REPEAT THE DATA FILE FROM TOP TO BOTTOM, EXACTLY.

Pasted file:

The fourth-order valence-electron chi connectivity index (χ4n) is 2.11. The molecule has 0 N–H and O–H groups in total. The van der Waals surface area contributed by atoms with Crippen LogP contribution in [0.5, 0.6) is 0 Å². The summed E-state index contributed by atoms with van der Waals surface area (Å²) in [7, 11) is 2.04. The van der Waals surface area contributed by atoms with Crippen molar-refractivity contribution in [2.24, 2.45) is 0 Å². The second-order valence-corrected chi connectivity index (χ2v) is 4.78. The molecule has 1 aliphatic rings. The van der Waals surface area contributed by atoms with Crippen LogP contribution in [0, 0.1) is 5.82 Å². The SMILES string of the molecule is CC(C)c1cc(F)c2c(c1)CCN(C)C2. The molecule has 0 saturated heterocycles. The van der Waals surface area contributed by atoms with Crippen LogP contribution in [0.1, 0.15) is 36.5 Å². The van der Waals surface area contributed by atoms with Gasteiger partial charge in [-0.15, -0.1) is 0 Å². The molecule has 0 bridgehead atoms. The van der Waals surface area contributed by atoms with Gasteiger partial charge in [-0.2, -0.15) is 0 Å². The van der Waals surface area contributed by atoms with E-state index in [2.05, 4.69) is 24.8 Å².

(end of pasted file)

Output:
The fourth-order valence-electron chi connectivity index (χ4n) is 2.11. The molecule has 0 N–H and O–H groups in total. The van der Waals surface area contributed by atoms with Crippen LogP contribution in [0.5, 0.6) is 0 Å². The summed E-state index contributed by atoms with van der Waals surface area (Å²) in [7, 11) is 2.04. The van der Waals surface area contributed by atoms with Crippen molar-refractivity contribution in [2.24, 2.45) is 0 Å². The second-order valence-corrected chi connectivity index (χ2v) is 4.78. The molecule has 1 aliphatic rings. The van der Waals surface area contributed by atoms with Crippen LogP contribution in [0, 0.1) is 5.82 Å². The SMILES string of the molecule is CC(C)c1cc(F)c2c(c1)CCN(C)C2. The molecule has 0 saturated heterocycles. The van der Waals surface area contributed by atoms with Crippen LogP contribution in [0.1, 0.15) is 36.5 Å². The van der Waals surface area contributed by atoms with Gasteiger partial charge in [-0.15, -0.1) is 0 Å². The molecule has 0 bridgehead atoms. The van der Waals surface area contributed by atoms with Gasteiger partial charge in [-0.2, -0.15) is 0 Å². The van der Waals surface area contributed by atoms with E-state index in [2.05, 4.69) is 24.8 Å².